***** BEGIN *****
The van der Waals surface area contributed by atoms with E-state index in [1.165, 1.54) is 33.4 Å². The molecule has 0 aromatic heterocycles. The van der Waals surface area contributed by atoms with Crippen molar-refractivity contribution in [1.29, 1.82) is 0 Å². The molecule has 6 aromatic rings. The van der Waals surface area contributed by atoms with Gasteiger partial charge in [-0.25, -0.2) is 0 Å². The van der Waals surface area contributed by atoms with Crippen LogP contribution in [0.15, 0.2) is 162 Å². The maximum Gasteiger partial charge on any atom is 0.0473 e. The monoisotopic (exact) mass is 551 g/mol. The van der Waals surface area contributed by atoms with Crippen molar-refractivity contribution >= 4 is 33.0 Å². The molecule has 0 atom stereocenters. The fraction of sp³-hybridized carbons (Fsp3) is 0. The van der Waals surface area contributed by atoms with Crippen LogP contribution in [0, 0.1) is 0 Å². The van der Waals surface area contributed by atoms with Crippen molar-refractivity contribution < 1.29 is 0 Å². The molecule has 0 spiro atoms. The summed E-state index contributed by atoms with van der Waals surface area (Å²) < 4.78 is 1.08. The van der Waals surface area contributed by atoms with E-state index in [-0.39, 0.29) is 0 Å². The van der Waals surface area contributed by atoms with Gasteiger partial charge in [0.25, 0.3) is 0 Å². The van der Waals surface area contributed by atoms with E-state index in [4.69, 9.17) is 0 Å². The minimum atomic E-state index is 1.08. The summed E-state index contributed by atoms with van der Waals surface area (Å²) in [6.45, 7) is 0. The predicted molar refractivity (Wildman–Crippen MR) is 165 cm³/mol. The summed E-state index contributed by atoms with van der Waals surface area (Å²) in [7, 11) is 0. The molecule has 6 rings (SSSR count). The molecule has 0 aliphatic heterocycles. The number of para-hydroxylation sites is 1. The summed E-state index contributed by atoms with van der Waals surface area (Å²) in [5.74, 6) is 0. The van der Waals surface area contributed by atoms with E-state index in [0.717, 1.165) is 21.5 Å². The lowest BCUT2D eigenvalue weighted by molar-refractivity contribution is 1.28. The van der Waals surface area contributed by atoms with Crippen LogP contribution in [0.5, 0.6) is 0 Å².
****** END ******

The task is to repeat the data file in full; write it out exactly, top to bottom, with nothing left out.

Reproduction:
The van der Waals surface area contributed by atoms with E-state index in [1.165, 1.54) is 33.4 Å². The molecule has 0 aromatic heterocycles. The van der Waals surface area contributed by atoms with Crippen molar-refractivity contribution in [1.29, 1.82) is 0 Å². The molecule has 6 aromatic rings. The van der Waals surface area contributed by atoms with Gasteiger partial charge in [-0.25, -0.2) is 0 Å². The van der Waals surface area contributed by atoms with Crippen LogP contribution in [0.15, 0.2) is 162 Å². The maximum Gasteiger partial charge on any atom is 0.0473 e. The monoisotopic (exact) mass is 551 g/mol. The van der Waals surface area contributed by atoms with Crippen molar-refractivity contribution >= 4 is 33.0 Å². The molecule has 0 atom stereocenters. The fraction of sp³-hybridized carbons (Fsp3) is 0. The van der Waals surface area contributed by atoms with Crippen LogP contribution in [0, 0.1) is 0 Å². The van der Waals surface area contributed by atoms with Crippen molar-refractivity contribution < 1.29 is 0 Å². The molecule has 0 spiro atoms. The summed E-state index contributed by atoms with van der Waals surface area (Å²) < 4.78 is 1.08. The van der Waals surface area contributed by atoms with E-state index in [-0.39, 0.29) is 0 Å². The van der Waals surface area contributed by atoms with Gasteiger partial charge in [0.25, 0.3) is 0 Å². The van der Waals surface area contributed by atoms with E-state index in [4.69, 9.17) is 0 Å². The minimum atomic E-state index is 1.08. The summed E-state index contributed by atoms with van der Waals surface area (Å²) in [6.45, 7) is 0. The predicted molar refractivity (Wildman–Crippen MR) is 165 cm³/mol. The summed E-state index contributed by atoms with van der Waals surface area (Å²) in [7, 11) is 0. The molecule has 6 rings (SSSR count). The molecule has 0 aliphatic heterocycles. The number of para-hydroxylation sites is 1. The summed E-state index contributed by atoms with van der Waals surface area (Å²) in [5.74, 6) is 0. The van der Waals surface area contributed by atoms with E-state index in [0.717, 1.165) is 21.5 Å². The lowest BCUT2D eigenvalue weighted by molar-refractivity contribution is 1.28. The van der Waals surface area contributed by atoms with Crippen LogP contribution in [0.5, 0.6) is 0 Å².